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The Impact of Acetic Acid on Measuring Ethanol Concentrations in Water and Human Serum Using Short-Wave Infrared Spectroscopy

Paprocki, S., Qassem, M. ORCID: 0000-0003-0730-3189 & Kyriacou, P. A. ORCID: 0000-0002-2868-485X (2023). The Impact of Acetic Acid on Measuring Ethanol Concentrations in Water and Human Serum Using Short-Wave Infrared Spectroscopy. International Journal of Molecular Sciences, 24(3), 2980. doi: 10.3390/ijms24032980


Ethanol intoxication, although an elemental part of life in many places around the world, still presents several issues associated with excessive consumption. These issues range from drunk driving, violence, and antisocial behavior to self-harm, all exerting an increased cost on the society. Monitoring of intoxication levels can help to limit the impact of these issues by preventing the use of automobiles or heavy machinery and personal monitoring. Previous works on noninvasive measurement of ethanol tissue concentration for estimation of blood alcohol concentration (BAC) performed worst during the first hour of intoxication. Gas chromatography research of intoxication shows that levels of acetic acid rise together at a similar rate as those of ethanol after initial imbibement. In this research, short-wave infrared (SWIR) spectroscopy was utilized with the aim of establishing the interaction between ethanol and acetic acid in water and serum mixtures. The most consistent and clear correlation between ethanol and acetic acid was recorded at 2262 and 2302 nm wavelengths. Partial least-squares (PLS) analysis indicates that the most effective region for consideration in measurement of ethanol is the therapeutic window four (IV) due to high variance in vibration of carbon bonds. The behavior of spectra at different concentration ranges was examined and described in detail in relation to the consequence of alcohol measurement. The investigation concluded that ethanol shows distinctive regions of absorbance at wavelengths of 2262 and 2302 nm, with variations arising from increasing concentrations of acetic acid, whilst also showing that therapeutic window four is amongst the most influential regions of the spectrum for SWIR.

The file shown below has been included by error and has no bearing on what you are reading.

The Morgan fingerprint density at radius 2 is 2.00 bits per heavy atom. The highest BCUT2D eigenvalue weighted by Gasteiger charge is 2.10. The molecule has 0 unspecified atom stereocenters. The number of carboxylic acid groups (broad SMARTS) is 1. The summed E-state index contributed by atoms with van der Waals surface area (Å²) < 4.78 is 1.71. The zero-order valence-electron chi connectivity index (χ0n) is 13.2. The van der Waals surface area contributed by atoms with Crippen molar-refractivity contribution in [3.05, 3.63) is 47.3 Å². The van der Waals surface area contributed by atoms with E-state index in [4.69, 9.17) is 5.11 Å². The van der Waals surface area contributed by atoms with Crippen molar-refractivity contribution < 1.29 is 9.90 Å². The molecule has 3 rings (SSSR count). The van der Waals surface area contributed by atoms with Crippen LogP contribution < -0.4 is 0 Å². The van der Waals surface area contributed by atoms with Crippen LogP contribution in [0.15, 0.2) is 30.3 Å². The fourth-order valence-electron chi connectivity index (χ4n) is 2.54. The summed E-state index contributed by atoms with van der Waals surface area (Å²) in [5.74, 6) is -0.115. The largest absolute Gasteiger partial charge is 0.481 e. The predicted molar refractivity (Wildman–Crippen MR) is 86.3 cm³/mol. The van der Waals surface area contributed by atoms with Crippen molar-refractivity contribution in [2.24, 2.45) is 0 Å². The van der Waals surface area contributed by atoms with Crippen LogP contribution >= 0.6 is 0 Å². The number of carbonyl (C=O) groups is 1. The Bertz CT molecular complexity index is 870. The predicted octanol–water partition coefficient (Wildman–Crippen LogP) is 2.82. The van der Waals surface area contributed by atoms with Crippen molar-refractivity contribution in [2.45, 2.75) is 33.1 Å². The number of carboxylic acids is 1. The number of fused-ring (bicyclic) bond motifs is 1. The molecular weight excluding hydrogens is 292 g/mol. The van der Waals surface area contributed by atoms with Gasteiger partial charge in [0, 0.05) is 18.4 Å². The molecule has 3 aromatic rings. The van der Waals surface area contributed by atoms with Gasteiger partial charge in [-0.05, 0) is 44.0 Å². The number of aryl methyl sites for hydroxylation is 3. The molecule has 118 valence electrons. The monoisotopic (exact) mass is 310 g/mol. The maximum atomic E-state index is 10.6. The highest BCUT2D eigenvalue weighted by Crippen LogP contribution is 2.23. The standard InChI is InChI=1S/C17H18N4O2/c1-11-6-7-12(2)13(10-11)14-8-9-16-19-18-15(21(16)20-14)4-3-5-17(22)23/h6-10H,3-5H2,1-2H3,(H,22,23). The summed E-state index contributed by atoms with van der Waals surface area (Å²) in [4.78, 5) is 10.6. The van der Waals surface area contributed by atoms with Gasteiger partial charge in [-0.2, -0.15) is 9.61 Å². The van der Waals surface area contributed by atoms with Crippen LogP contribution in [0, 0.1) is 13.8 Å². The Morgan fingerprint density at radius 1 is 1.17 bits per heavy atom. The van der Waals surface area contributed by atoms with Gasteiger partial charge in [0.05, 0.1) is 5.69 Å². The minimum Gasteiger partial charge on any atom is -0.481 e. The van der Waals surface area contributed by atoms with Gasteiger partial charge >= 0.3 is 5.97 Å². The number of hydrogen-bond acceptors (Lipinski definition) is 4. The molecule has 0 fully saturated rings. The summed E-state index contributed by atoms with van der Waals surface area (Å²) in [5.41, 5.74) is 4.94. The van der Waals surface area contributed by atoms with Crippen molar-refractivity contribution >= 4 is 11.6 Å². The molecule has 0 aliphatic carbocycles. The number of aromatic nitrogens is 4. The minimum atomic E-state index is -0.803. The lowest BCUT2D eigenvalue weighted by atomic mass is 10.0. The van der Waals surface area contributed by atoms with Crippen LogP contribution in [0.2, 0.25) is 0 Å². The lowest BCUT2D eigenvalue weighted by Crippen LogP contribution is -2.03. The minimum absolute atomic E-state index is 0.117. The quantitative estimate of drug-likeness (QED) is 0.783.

Publication Type: Article
Additional Information: © 2023 by the authors. Licensee MDPI, Basel, Switzerland. This article is an open access article distributed under the terms and conditions of the Creative Commons Attribution (CC BY) license (
Publisher Keywords: ethanol; acetic acid; short-wave infrared; spectroscopy; SWIR; human serum; water
Subjects: Q Science > QD Chemistry
Q Science > QH Natural history > QH301 Biology
R Medicine > RA Public aspects of medicine
T Technology
Departments: School of Science & Technology > Engineering
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